Charlie Dot is a graphic designer and illustrator and lives in Haarlem. As a graphic designer she works for magazines like Vogue, Marie Claire and (her own magazine) Shot of Joy. But this busy bee also makes feminine and fierce illustrations, always inspired by strong female identities. As you can imagine, a match made in heaven with Belle’s Club! Therefore we asked Charlie to visualize the identity of Belle’s Club and we also teamed up for a limited edition tee, which is available as of today.
How did you become a fashion illustrator slash graphic designer?
It all grew naturally I guess. But me being a graphic designer slash illustrator is mostly because I discovered that this works for me. During art school I went to Denmark for a project abroad and there I combined typographic design with illustrating and then I knew: this is me and this is want I want to do the rest of my life, or at least a big part of it. Back in The Netherlands I started freelancing and the amount of clients grew fluently. The art-director of my former internship started a new position at Marie Claire and asked me to go with her. And I started working for Vogue after sending my portfolio to Marie Nanette. She signed me up for me a really big assignment: the Vogue Maxima special. Later, I founded Shot of Joy together with Marie.
What distinguishes your work?
I think it’s really feminine and with a hint of rock and roll. My main question always is: is it gurly gurly or to miss Goody Two-Shoes? If so, I will erase it immediately. My work will never be frumpy! Another condition: my work must attract women and men. I must say there is a slight difference between my graphic design and my illustration though. The graphic design I do is for media brands, so I have to work within a certain frame. The illustrations I make are more personal, more me - more Charlie.
How do you get inspired?
Strong female identities really inspire me. The type of woman that I find interesting is fierce and knows what she wants, the fuck-the-world kinda girl. And besides that I have a thousand Pinterest boards to inspire me. Before illustrating I always scroll through my boards and I really get in to the creative vibe. I’m also a big music fan and music can be a real source of inspiration as well, because lyrics can be really inspiring. And last but not least: my friends. They are also a huge aspiration.
What are your earliest experiences with fashion, your starting point?
I became intrigued by fashion at a young age. I guess my taste has always been different then the average little girl. My mother really supported me in that as a child. I remember a trip to London with my parents where we almost spend the entire weekend searching for the Spice Girls platforms shoes that I really really wanted. Eventually we found them. They were a few sizes to big, but I wore them anyway. Looking back at that I really appreciate the support and patience of my parents. As a child I bought things that I was afraid to wear to school, but which I really liked. When I think of my earliest experiences with fashion, my two nieces also come into my mind. They grew up in Amsterdam and I always looked up to them. Their mother, my aunt, was a real style icon; she even got married in a black dress!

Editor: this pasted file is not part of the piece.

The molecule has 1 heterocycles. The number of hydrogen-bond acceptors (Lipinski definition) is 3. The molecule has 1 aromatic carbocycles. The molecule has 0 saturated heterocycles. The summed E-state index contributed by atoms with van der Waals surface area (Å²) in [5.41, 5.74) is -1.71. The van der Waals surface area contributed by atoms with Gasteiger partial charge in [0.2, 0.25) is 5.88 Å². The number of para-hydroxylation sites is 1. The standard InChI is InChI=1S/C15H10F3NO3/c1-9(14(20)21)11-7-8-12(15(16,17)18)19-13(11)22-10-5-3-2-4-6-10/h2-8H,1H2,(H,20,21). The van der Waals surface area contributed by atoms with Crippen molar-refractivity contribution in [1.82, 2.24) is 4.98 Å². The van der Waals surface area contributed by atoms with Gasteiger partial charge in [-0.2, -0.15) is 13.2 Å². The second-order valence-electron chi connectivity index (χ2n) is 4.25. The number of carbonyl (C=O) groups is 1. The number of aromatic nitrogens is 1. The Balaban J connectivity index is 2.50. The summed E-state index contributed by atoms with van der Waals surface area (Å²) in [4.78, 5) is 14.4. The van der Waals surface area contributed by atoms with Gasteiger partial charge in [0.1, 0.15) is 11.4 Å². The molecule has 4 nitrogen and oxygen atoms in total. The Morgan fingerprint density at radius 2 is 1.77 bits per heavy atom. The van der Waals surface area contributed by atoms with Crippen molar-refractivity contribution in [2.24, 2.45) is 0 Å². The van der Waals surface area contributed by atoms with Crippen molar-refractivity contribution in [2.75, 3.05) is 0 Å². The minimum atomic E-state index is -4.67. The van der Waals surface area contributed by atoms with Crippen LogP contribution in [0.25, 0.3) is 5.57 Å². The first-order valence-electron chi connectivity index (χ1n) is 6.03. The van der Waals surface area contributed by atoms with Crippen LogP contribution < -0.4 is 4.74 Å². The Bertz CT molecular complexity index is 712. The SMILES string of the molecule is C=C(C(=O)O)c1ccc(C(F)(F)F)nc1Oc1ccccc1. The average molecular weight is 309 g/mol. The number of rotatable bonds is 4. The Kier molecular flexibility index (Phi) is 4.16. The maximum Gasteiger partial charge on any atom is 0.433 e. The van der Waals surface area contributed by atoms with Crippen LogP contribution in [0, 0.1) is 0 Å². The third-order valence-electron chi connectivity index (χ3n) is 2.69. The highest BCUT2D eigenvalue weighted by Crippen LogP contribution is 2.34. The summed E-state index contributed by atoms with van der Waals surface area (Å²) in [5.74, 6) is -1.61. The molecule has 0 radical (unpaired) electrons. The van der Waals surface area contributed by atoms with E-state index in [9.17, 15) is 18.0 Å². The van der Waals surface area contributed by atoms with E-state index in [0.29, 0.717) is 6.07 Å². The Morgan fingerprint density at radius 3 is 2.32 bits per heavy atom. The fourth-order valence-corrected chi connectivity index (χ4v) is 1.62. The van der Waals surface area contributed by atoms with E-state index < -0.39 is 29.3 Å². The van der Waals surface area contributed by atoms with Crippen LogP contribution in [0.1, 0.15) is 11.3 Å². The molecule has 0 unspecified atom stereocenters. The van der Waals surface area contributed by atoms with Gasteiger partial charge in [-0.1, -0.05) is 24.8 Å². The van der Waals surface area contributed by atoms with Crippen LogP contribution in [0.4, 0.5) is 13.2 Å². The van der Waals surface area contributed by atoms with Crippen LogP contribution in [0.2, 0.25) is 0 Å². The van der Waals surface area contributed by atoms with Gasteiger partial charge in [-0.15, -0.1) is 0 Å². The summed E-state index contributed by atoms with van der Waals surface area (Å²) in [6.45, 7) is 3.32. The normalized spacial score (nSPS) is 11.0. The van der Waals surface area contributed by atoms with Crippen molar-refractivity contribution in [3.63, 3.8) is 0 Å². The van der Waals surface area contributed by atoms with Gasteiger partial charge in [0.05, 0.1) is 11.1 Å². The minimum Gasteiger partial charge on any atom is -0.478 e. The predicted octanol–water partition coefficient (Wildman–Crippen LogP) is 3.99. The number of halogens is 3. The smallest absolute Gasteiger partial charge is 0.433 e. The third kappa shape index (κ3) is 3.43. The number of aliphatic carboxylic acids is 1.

What is your opinion about the fashion industry nowadays?
That’s an interesting question to answer now, because I’m actually on a shop stop with my colleagues from Marie Claire. And I can tell you; it is really hard for me! I’m the girl that knows about all collections, I’m subscribed to all the fashion newsletters you can think of and I’m on a lot of shopping apps. But I discovered more recently there’s a darker side to the fashion industry, namely the negative impact on the climate and the people working in the clothing industry. I’m not a person that doesn’t care, so I started to look very critical to my own closet and my own shopping behavior and concluded I’m a real shopping addict. I talk a lot about this theme with my colleagues at work and we started this no shopping challenge in January. I haven’t bought anything for a month now and the not buying is actually not that hard, but I really miss the endorphin of buying something new. That’s also a big eye opener for me. To protect myself, I don’t go to shops, I removed all the shopping apps from my phone and I unsubscribed myself to mostly all newsletters. And I must say: it brings a lot peace to mind. After the shopping stop I want to skip the ‘fast’ part of fashion. Buy less, buy more vintage and buy pieces that are really me and not ‘on trend.’
What does independence mean to you?
Making my own choices, to be free. The real cool part of being a freelancer is working with all these different editorial departments and fulfilling different kind of roles. I really like meeting new people all the time. The hard part is all the planning, the many deadlines and the administration part. But in the end it is all worth it. I would never want to have a fulltime job, I really like being my own boss.
Who is your spirit animal?
Oehh, though question. I have several I guess. First of all my cool mum. But okay, If I must say someone that we all know I think about Etta James, miss peaches! I’ve listened to her every day. Her voice is so powerful, characteristic and such a powerhouse! I would say the perfect combination of Ariel the mermaid, with the swagger of Mick Jagger and the moves and voice of Beyoncé. Combining the masculine with the feminine is always a big part of me I guess, for my work as well. I have a lot of male friends, but I work at Vogue. I draw feminine illustrations, but they always have something really bold.
The illustration Charlie made for Belle's Club is now available online in limited edition. Shop here.